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First Christmas dinner tips

(50 Posts)
elland Thu 30-Nov-17 15:58:48

I'm making my first Christmas dinner this year for 4/5 adults and a newly turned 1 year old!

What are your must haves/have nots or just general tips for timing, prep anything that will help me?

I'm just looking at things to keep us entertained aswell so anything fun that you do around the table I'd be interested to hear about too!

errorofjudgement Thu 30-Nov-17 17:09:42

Ooh good luck!
A few general tips picked up over the years, if you’re cooking it you get to decide what to cook!
We always have ham (leftovers from ham cooked xmas eve) & turkey crown.

Pigs in blankets can be cooked now and popped in freezer, then quickly reheated on xmas day.
This weekend I will also make and freeze braised red cabbage and a cauliflower cheese, again to defrost and heat on the day.
Once cooked, cover the turkey with 2 layers of tin foil and several thick tea towels - it stays hot for ages literally a good hour. So plenty of time to cook up other dishes once the turkey is done.

Most importantly though, enjoy the day!

Chaosofcalm Thu 30-Nov-17 17:15:53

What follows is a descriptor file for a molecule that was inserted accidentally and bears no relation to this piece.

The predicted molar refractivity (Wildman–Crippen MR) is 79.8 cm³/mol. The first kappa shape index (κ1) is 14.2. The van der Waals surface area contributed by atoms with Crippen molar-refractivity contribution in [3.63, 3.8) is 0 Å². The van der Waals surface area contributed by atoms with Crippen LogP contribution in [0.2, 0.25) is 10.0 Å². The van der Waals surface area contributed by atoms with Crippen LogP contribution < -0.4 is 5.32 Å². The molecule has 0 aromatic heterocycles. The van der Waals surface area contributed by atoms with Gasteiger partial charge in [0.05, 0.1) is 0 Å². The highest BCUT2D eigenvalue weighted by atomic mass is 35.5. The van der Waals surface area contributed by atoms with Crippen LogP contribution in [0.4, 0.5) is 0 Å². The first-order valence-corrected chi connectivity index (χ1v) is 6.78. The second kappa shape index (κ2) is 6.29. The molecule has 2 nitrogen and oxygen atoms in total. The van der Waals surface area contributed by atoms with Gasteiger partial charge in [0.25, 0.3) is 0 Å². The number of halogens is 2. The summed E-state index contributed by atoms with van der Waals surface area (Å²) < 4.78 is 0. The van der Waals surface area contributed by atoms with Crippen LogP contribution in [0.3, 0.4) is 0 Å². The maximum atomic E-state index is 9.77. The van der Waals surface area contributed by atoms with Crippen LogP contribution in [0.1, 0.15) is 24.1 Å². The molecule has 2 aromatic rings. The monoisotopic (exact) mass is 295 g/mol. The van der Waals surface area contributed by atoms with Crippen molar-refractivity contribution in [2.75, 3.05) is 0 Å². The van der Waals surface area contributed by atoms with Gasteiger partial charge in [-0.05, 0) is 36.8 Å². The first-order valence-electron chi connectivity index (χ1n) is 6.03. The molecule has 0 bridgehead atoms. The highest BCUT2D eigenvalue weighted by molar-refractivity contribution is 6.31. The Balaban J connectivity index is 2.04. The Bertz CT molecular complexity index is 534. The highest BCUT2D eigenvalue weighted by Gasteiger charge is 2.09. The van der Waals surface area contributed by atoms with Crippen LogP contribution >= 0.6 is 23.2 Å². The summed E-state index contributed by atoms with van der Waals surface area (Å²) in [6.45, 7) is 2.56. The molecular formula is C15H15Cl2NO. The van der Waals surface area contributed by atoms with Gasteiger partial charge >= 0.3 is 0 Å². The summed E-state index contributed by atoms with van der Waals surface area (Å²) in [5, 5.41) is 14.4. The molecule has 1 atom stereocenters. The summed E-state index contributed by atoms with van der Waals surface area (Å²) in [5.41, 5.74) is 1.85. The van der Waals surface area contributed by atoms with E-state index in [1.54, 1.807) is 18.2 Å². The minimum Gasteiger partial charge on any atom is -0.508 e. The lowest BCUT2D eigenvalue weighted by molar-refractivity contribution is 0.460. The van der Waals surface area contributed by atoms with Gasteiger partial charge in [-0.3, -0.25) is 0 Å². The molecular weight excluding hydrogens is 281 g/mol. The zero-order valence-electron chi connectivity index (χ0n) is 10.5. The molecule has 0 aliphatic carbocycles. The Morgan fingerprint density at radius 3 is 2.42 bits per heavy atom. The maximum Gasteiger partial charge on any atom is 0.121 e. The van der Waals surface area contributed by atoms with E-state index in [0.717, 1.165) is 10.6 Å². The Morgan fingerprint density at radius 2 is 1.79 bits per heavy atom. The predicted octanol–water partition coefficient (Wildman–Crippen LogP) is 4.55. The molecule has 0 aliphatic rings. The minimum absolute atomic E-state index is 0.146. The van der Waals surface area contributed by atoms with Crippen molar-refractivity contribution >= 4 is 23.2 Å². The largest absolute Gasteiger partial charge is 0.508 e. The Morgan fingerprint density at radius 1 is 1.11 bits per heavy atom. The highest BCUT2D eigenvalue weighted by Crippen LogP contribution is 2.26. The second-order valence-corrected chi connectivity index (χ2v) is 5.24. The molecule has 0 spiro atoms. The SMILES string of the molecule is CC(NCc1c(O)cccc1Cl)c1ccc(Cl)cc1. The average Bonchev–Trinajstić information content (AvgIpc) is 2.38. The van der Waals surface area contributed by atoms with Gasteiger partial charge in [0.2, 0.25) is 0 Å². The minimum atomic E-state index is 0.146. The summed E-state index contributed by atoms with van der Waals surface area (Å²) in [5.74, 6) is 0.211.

OP this could be me except my DD is 18 months. I have two veggies and we also need to make it dairy free.

I will be make by own cranberry sauce as I normal do and freeze it in advance. It is unbelievable easy and so much nicer.

Compared to dinner at my parents I am definitely going for less is more. I think a few well chosen dishes will be better than trying to make a million side dishes.

elland Thu 30-Nov-17 17:25:06

Ooh thank you! I'll utilise the freezer definitely, I hadn't thought about that but will save time and space for sure! Thanks @errorofjudgement

@Chaosofcalm veggie and dairy free too, oh god!🙈 I'm starting to worry without that!

Any suggestions that I come across elsewhere I'll add incase they're useful for you too.

4forksake Thu 30-Nov-17 17:29:56

Prepare as much as possible in advance. Start writing lists for each part of the meal & what you need. Maybe do a few canapés or again something that can be prepared in advance for starter. Buy some stuff ready made (stuffing/pigs in blankets). Work backwards from what time you want to eat for your timings. Make sure the ovens big enough for the turkey and work out how much oven space you've got to cook other things like roasties, parsnips etc. Buy some foil roasting trays so you can just chuck them out. Things we always have chicken covered with bacon (not keen on turkey although have had it before), pork with crackling, roast pots, mash, sprouts, maple syrup parsnips, carrots, green beans, cauli cheese, yorkshires, pigs in blankets - there's a lot of us!), apples sauce, cranberry sauce. Then Christmas pudding & custard for much later in the day. Make sure you plan for the day, delegate & don't spend all day in the kitchen with a little one to watch having fun.

Almostthere15 Thu 30-Nov-17 18:12:10